Monday, January 2, 2017

New Gadgets for a New Year

Some new gadgets, games and equipment made it into our collection this Christmas. Looking forward to 2017 and the adventures that lie ahead!


Sunday, November 13, 2016

Arrowhead Park, Pottawattamie County, Iowa

This past weekend's fun was a jaunt to the most fun county name in Iowa. POTTAWATTAMIE, baby. Arrowhead Park is near the small town of Neola, maybe 20-30 minutes from Council Bluffs and the Nebraska border.

Needing a peaceful retreat in the election aftermath, I reserved one of Arrowhead's three cabins for my first visit to this lovely park. And peaceful it was. It's not a big park but it has several camping areas, for tents and RVs, all of which are first come, first served. You can pitch a tent right on the shore of the lake if the geese will clear space for you. Next time.


Pretty, right??


The cabins have plenty of space, and provide the luxuries of electricity, heating/ac, a small microwave and refrigerator. No running water, although there is a hydrant outside. No TV, which was fine with me. A surprisingly clean pit toilet is nearby, and a shower house is a longer walk (or a short drive) away.



I had some issues getting my microwave to work, and the park staff quickly responded to bring me a working one. (The only meal I came prepared to cook over the fire was veggie dogs, and I didn't want those for every meal. Even though they're pretty good.) 

Sunset view from my front porch

I explored some of the park's trails. The trail map didn't have distances marked, but I would guess a total of 2-3 miles of trails, and they were groomed well. One trail followed the south shoreline of the lake, and others went into wooded/hilly areas. (You could add distance by following the road and looping around the north side of the lake.) I saw horseshoe prints, so it's apparently equestrian-friendly as well. 

Every park should have a station like this.

I also enjoyed driving into the village of Neola. Adorable! I made a couple trips to the Blue Cow Market, absolutely the cleanest, most immaculate little grocery store I've ever shopped. And I got a pizza from the cute and theme-y "Buck Snort" restaurant. They were busy, and the pizza was good. This is apparently THE PLACE in Neola.

It was a weekend free of chain stores/restaurants and away from the 24-hour news cycle. Bliss. 
Arrowhead/Neola are right off I-80 and just an hour and a half west of Des Moines.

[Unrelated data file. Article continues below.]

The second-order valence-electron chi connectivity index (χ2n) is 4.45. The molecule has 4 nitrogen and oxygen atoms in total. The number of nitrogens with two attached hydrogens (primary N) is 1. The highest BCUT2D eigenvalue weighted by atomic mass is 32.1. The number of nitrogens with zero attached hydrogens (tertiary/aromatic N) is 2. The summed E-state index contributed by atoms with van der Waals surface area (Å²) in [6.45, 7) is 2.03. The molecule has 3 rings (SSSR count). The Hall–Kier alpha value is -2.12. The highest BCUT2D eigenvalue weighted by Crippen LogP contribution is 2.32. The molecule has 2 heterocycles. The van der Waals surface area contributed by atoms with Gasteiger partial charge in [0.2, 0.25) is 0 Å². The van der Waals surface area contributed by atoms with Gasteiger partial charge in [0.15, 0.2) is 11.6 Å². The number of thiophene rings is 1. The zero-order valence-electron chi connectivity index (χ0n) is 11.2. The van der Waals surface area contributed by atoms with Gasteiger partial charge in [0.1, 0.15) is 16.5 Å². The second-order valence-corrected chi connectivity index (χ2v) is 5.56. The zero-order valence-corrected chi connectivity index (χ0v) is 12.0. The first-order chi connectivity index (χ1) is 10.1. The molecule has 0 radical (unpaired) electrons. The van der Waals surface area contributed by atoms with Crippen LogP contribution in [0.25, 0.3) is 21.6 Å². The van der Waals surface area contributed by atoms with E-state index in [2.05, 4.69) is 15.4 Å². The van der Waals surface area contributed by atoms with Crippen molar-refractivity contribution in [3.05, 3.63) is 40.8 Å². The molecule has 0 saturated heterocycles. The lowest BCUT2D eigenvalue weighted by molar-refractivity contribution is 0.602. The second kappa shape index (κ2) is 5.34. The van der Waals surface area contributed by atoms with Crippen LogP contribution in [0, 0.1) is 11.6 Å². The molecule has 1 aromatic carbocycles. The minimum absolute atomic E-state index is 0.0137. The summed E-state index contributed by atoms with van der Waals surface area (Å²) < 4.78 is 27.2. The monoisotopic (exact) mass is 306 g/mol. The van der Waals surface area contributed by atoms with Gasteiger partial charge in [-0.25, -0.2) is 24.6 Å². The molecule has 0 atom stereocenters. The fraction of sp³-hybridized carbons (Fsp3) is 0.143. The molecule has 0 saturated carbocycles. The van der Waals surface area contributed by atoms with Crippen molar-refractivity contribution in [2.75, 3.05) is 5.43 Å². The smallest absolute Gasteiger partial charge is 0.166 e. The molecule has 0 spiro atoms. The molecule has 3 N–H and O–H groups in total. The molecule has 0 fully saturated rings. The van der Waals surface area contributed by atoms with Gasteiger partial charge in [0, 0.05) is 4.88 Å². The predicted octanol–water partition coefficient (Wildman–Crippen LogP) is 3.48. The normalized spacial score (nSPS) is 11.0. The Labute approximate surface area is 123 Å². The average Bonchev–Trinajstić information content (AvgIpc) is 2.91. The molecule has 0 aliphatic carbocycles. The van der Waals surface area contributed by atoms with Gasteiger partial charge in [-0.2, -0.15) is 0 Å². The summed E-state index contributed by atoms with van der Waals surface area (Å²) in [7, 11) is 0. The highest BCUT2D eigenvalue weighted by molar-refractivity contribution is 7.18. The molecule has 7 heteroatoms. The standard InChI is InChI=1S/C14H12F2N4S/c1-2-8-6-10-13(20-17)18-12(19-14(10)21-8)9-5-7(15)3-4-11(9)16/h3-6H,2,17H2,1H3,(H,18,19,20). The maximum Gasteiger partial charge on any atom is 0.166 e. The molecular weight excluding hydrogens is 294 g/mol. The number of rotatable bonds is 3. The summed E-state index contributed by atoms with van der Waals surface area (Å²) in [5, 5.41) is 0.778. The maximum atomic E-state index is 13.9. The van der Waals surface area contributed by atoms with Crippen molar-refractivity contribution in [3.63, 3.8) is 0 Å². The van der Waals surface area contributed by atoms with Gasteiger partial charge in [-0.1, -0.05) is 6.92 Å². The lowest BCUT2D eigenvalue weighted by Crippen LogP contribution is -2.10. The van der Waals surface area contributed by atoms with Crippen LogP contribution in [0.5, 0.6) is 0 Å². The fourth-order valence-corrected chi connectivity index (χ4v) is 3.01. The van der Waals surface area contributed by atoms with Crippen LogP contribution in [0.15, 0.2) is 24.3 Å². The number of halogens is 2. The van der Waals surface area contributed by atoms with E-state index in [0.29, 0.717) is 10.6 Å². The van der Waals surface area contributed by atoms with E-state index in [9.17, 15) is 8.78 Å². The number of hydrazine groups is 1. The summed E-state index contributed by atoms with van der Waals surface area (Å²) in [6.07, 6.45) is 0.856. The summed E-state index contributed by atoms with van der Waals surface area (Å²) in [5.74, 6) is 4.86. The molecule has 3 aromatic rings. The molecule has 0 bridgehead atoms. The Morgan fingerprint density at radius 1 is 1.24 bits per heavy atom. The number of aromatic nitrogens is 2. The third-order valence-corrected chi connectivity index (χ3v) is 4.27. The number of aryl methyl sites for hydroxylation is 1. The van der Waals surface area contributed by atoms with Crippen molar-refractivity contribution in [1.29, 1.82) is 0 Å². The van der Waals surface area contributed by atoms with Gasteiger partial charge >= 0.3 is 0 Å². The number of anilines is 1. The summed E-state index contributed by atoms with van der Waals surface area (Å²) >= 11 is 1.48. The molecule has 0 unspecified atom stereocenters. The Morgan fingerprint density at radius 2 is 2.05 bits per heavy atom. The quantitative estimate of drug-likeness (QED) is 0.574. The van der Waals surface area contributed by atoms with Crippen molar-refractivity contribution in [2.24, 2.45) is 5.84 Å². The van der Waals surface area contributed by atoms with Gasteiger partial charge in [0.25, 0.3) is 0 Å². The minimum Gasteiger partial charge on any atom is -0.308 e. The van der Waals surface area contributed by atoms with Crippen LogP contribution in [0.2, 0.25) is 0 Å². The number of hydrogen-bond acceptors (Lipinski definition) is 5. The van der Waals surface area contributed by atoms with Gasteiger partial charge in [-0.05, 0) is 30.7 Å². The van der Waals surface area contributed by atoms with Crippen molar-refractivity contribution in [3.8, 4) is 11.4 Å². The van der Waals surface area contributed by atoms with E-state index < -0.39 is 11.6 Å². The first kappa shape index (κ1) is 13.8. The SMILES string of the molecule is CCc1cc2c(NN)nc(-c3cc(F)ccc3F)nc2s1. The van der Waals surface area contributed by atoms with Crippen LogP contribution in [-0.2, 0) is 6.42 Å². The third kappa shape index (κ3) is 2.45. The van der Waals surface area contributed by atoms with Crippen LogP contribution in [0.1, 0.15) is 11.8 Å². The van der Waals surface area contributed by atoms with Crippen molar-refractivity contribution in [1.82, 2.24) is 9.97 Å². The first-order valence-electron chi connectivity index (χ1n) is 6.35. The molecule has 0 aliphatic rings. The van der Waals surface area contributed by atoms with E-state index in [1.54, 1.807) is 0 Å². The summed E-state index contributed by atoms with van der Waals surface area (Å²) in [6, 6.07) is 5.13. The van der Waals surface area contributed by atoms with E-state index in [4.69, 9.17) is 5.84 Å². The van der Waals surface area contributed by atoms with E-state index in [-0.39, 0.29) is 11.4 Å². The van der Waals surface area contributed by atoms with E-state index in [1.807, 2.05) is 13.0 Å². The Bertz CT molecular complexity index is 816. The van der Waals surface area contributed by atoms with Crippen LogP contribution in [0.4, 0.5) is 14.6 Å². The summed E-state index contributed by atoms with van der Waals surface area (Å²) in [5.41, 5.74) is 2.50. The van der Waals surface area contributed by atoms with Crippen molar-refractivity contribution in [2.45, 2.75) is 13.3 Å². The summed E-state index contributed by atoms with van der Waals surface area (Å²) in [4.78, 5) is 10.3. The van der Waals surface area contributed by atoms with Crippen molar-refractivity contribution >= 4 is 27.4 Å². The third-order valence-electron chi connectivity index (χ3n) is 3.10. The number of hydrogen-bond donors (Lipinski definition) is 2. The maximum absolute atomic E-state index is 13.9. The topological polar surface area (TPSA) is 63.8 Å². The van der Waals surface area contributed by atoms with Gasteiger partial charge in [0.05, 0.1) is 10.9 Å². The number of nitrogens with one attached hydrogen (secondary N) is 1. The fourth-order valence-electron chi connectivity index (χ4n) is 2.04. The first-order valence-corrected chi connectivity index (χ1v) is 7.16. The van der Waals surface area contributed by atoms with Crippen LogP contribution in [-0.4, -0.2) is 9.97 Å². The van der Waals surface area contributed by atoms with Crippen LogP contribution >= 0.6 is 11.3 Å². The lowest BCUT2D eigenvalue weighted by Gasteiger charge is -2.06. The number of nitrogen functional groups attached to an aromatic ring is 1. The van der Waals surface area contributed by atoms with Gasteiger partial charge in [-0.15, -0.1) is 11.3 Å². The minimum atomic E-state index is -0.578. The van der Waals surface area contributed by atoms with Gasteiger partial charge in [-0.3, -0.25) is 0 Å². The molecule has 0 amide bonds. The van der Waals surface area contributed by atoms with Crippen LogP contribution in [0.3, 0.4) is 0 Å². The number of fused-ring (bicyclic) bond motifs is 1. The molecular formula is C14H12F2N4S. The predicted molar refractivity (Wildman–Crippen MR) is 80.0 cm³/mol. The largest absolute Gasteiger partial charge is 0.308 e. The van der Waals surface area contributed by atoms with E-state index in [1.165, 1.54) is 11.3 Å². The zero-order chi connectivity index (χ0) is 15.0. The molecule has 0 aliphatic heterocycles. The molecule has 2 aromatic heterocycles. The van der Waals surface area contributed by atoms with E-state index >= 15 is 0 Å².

Wednesday, October 26, 2016

Destination NE Iowa: hiking, camping, spook cave, and a giant strawberry

A few words about our foray a week or so ago to Northeast Iowa. If you're going to talk Iowa backpacking and trails, it's just a matter of time before Yellow River State Forest gets mentioned. Everyone seems to love it, so we picked a beautiful fall weekend to check it out.

It's a solid four-hour drive from Des Moines, and if you haven't been to this part of the state, the bluffs and hills are unlike anything you see elsewhere in Iowa. This area didn't get smooth rolled by the glaciers, and it's dramatically different. Stunning bluffs along the Mississippi.

We opted for the relative luxury of a drive-up campsite this weekend. Chairs, cooler, full-size tent (which felt absolutely cavernous compared to our backpacking tent), and air mattress. AIR MATTRESS. Sleeping like royalty, I tell ya.

We reserved a $6 campsite (no water, no electricity, no problem) at Little Paint Campground, and slept to the sounds of this lovely little stream:


The campground was full and fun. On one side of us was a large group of guys presumably there to fish or hunt. They had a community tent, mess-hall style, with a generator. Because that's what we all wanted to listen to in our non-electric campground. A generator. Serenity now! That's okay. We also had some grad students from Iowa City on the other side of us. We know college students. Dennis offered them hot dogs and marshmallows and we became BFFs and talked trails. Nice guys. (Why are there no women here, one might ask herself??)

A little more time spent in research would have informed me that Yellow River's campgrounds have hole-in-the-ground outhouses but not shower houses. So I guess I didn't need to pack those towels after all. Less towels, more deodorant. That's the right plan.

Anyway, the hiking. Yellow River has 45 miles of trails for different purposes (hiking, equestrian, mountain biking, cross country skiing, and snowmobiling). We found a source of water for filling our water bottles by the Park Office and White Pine/Forester trailheads, and hiked a total of 8-9 miles on Saturday, only getting lost once. The trails are mostly marked, but not exhaustively so, leaving a little room for adventure. We did a combination of trails: White Pine, Forester, Brown's Hollow, and returning back to our starting point via Fire Tower Road. This gave a variety of terrain and quite a bit of elevation change. The Forester Trail was my favorite part, narrower and on a forested hillside slope. Really pretty.

A few pics:



My favorite part of the hike was coming upon Brown's Hollow Camp, a small hike-in campground, where three campers were sitting around a fire. One asked, "Have you had any contact with the outside world?" Um, yeah, pretty much just a couple hours ago. They wanted to know the weather forecast, and we were also able to tell them that the Cubs would be playing the Dodgers in the NLCS. These trails aren't THAT remote, but they draw some serious backpackers. Of the gear we've thought about adding, a saw and full axe haven't even been considered. But we saw people carrying both of those with them through the woods, so maybe we need to 'up' our game. Or not.

Yellow River is much bigger than we had a chance to see in a weekend. Still, the Paint Creek Unit where we spent the entirety of our time was really beautiful and unspoiled. We drove up to an overlook near Bluff Trail, and decided this would be another good area to explore by foot on another visit.



On Saturday night we left the campground and spent a little time in nearby Harper's Ferry, watching the Cubs game at "Miss Fitz" bar, and then on Sunday before heading out, we drove through the charming river town of Marquette and across the river to Prairie du Chien, Wisconsin. Cute cute cute. I could spend more time here. But not on this particular day, because we were being drawn in by all the roadside signs for Spook Cave.